“Alan Greenspan needs to create a housing bubble to replace the Nasdaq bubble.”
True, he was quoting. But he was quoting somewhat approvingly.
Approvingly?! The point of the article was that the 2001 recession was atypical because it was caused by an out of control speculative bubble… In this context Krugman’s comment about inflating another bubble in order to get out of the current bubble induced downturn reads more like sarcasm than anything else.
I read it as Krugman saying we can’t let the economy deflate — that would suck so massively that it’s worth considering doing anything to get consumer spending going. Escape the liquidity trap! I added the somewhat to approvingly, because he’s obviously not to keen on the option. But he really does seem to be saying the Fed’s got to do this or the U.S. is in the shitter.
Yeah I don’t see that in the article. It seems like he’s setting up a trade-off between the economy going back into recession and inflating another bubble. He implies that a housing bubble would be good for Bush and Greenspan, but I don’t get much of a sense of how desirable this would be for the US economy. There’s no mention of liquidity traps, deflation, or Japan in this article so I’m not sure where you’re getting that from.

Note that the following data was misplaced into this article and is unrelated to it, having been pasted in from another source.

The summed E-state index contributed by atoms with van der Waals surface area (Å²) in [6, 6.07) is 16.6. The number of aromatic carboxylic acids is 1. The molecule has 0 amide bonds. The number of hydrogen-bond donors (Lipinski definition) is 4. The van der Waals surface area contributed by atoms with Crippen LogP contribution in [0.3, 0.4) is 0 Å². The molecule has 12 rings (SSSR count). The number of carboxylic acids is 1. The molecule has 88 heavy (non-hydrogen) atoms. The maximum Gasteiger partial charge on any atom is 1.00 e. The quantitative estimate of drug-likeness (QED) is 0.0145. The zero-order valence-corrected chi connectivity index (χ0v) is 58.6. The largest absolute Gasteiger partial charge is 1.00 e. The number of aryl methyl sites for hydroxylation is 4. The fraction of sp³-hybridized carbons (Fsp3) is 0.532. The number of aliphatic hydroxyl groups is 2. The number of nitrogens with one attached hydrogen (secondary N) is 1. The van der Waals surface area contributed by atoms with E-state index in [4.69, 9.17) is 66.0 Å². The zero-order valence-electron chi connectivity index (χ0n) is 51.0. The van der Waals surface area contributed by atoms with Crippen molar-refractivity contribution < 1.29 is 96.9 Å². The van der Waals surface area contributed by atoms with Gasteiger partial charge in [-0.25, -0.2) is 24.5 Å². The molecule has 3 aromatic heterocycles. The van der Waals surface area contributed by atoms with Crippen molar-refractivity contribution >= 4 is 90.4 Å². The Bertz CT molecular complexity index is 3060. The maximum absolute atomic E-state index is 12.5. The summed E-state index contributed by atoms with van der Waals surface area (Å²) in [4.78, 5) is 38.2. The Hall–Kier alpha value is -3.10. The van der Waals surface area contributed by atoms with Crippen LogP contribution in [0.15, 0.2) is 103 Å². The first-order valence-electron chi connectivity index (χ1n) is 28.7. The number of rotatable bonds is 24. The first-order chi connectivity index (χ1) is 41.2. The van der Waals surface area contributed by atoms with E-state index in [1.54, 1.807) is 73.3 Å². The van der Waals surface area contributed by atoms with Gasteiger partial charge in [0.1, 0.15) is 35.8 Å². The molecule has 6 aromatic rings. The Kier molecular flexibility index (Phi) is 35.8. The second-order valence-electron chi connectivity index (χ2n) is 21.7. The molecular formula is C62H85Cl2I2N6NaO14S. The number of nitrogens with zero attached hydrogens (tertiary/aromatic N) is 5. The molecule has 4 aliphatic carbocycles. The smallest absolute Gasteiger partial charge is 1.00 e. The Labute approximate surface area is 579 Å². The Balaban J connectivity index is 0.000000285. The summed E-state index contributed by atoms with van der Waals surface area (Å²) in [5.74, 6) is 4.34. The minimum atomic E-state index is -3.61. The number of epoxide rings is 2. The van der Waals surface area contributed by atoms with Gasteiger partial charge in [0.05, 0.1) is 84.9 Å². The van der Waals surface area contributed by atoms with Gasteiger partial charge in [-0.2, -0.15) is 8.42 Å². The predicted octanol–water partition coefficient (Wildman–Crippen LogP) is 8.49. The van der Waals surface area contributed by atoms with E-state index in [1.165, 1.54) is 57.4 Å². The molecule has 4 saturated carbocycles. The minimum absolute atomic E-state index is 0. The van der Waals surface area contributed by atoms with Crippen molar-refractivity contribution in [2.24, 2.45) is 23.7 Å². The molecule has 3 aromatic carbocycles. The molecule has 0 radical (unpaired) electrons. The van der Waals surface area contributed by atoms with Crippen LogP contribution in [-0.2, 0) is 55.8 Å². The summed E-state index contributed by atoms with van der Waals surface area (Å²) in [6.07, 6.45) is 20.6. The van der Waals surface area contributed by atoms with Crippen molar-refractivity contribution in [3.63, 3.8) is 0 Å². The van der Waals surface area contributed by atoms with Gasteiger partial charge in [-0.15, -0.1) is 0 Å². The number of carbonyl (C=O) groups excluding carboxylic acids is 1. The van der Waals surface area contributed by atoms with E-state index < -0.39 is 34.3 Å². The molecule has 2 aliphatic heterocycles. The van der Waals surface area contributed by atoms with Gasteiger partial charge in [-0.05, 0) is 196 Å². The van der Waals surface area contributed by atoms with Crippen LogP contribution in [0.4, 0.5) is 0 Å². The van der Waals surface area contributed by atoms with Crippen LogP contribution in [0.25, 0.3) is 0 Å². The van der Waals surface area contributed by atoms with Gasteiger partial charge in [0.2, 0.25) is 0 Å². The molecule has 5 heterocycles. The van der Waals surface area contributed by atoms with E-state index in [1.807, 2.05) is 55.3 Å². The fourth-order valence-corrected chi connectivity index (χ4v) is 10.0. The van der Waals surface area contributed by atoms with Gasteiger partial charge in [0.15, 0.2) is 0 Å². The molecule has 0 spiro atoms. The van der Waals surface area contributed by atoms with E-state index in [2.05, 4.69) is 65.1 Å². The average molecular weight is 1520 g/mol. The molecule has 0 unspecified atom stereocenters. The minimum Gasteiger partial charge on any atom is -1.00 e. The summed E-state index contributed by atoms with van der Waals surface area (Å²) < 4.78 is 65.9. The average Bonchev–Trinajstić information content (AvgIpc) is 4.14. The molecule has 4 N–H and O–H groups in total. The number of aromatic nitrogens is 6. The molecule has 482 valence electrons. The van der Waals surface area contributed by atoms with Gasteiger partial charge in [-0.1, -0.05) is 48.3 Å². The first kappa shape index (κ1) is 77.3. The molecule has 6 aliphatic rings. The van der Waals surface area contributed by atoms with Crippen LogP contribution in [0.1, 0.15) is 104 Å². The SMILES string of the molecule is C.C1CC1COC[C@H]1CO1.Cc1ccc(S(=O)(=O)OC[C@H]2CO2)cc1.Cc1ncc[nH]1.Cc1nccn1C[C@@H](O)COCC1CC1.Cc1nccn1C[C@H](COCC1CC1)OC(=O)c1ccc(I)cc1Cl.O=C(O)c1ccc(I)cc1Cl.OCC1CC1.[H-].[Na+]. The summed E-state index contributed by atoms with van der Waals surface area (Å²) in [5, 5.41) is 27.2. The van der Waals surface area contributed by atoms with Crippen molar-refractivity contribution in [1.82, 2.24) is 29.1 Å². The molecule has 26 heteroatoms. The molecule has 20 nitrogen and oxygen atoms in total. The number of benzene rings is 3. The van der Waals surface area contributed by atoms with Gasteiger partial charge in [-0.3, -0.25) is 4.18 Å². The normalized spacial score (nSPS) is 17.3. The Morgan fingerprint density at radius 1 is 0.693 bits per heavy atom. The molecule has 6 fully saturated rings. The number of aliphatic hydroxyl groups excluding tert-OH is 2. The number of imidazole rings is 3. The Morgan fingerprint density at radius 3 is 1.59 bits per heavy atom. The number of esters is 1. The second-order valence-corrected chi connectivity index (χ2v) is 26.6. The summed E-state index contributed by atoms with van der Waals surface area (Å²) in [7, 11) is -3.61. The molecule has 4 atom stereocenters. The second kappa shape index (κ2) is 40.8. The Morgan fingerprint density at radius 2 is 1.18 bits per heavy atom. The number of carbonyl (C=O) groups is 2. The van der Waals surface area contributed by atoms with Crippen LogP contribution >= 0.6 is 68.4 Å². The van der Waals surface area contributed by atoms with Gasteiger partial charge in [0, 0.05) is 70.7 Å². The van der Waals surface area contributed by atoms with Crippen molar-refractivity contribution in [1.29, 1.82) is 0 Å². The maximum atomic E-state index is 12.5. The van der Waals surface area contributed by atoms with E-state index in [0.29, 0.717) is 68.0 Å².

Maybe the problem here is that we’re employing an overly structuralist approach to the text. Perhaps we need to employ a more post-structuralist approach, where the text in fact has a plurality of meanings and reverse meanings that are created by the reader. Since Krugman wrote the text, he is ultimately responsible for these meanings. Prepare the tar and feathers.
P.S. Did I just write that? Maybe I’m going insane, or even worse… becoming Deirdre McCloskey.
P.P.S. I’ve posted this response both in your comment section and on my blog and do hereby propose this as a model for future exchanges.
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